Karen Karr, NMLS #719180
222 S. Central, Suite 300, Clayton, MO 63105
Cell Phone: 314-603-6787
Feb 6, 2017
The site was previously expected to include several uses, including office, retail and multifamily. But now, according to multiple sources, the city appears close to advancing a plan that includes mostly multifamily.
An out-of-town developer is expected to receive approval on the plan, which would call for approximately 300 units with some retail on the ground floor.
Clayton Mayor Harold Sanger said the city is still working with developers who responded to a request for proposal for that site and that no decisions have been finalized. In May 2016, the Business Journal had reported four proposals were submitted for the property.
At least one proposal, from ElmTree Funds’ Jim Koman for a mixed-use project, was rejected. A hotel has also been rumored to be a potential fit for the site.
The property, owned by the city of Clayton, has a 2016 appraised value of $3.14 million.
Koman, through a business entity called 8027 Forsyth Acquisitions LLC, which lists ElmTree Funds’ General Counsel Stephen Schott as its registered agent, owns adjacent property to the parking lot that could eventually make up part of any development site.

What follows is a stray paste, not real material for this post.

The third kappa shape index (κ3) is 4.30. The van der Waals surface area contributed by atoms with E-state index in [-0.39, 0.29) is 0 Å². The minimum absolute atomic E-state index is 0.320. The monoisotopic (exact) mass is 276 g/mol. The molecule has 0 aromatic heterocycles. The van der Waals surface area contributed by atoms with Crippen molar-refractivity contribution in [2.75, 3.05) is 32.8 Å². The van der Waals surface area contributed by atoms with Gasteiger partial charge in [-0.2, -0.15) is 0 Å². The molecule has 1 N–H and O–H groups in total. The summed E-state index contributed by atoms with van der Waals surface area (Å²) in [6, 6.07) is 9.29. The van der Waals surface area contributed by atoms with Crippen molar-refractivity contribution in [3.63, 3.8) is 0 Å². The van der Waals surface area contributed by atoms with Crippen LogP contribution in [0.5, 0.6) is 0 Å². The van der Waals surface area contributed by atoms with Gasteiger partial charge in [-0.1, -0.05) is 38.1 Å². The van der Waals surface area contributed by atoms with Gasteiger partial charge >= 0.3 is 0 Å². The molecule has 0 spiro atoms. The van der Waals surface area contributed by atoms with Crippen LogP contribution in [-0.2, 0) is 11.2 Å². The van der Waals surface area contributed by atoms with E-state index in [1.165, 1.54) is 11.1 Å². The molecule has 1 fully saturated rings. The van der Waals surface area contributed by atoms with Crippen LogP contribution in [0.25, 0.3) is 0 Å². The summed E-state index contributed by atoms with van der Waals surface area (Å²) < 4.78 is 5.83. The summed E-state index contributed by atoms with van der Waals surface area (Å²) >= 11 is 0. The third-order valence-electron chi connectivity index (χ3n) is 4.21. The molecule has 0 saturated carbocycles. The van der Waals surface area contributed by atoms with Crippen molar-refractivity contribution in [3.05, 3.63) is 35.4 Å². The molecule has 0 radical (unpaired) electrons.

8027 Forsyth Acquisitions, according to St. Louis County records, owns 8027 Forsyth, 8023 Forsyth and 8019 Forsyth. Combined, those properties have a 2016 appraised value of approximately $2 million.
Any new multifamily units on the site of the current parking lot would add to several new projects expected to be completed in that area over the next 12 to 18 months.
CA Ventures and White Oak Realty Partners, two Illinois developers, are nearing completion on a $75 million, 250-unit apartment tower at 212 S. Meramec Ave. Two other projects, a $41 million plan from Opus Development at 25 N. Central Ave. and Covington Realty Partners’ $55 million Vanguard apartment project, will add another 340 units combined.
The multifamily segment has been a darling among commercial real estate investors and brokers for the last couple of years, driven by more consumers renting by choice and attractive cap rates.
According to Matt Bukhshtaber, executive vice president of investment property sales at CBRE (NYSE: CBG), roughly $600 million in multifamily assets were sold in 2016, a record for St. Louis and up from $485 million in 2015.
According to Yardi Matrix research, which predicts the demand for multifamily assets (from investors and consumers looking to live in such developments) to remain strong for as long as a decade, St. Louis is expected to see some 1,800 new units be completed in 2017.
Bukhshtaber said he believes the St. Louis market could support another 1,500 apartment units before the market is saturated.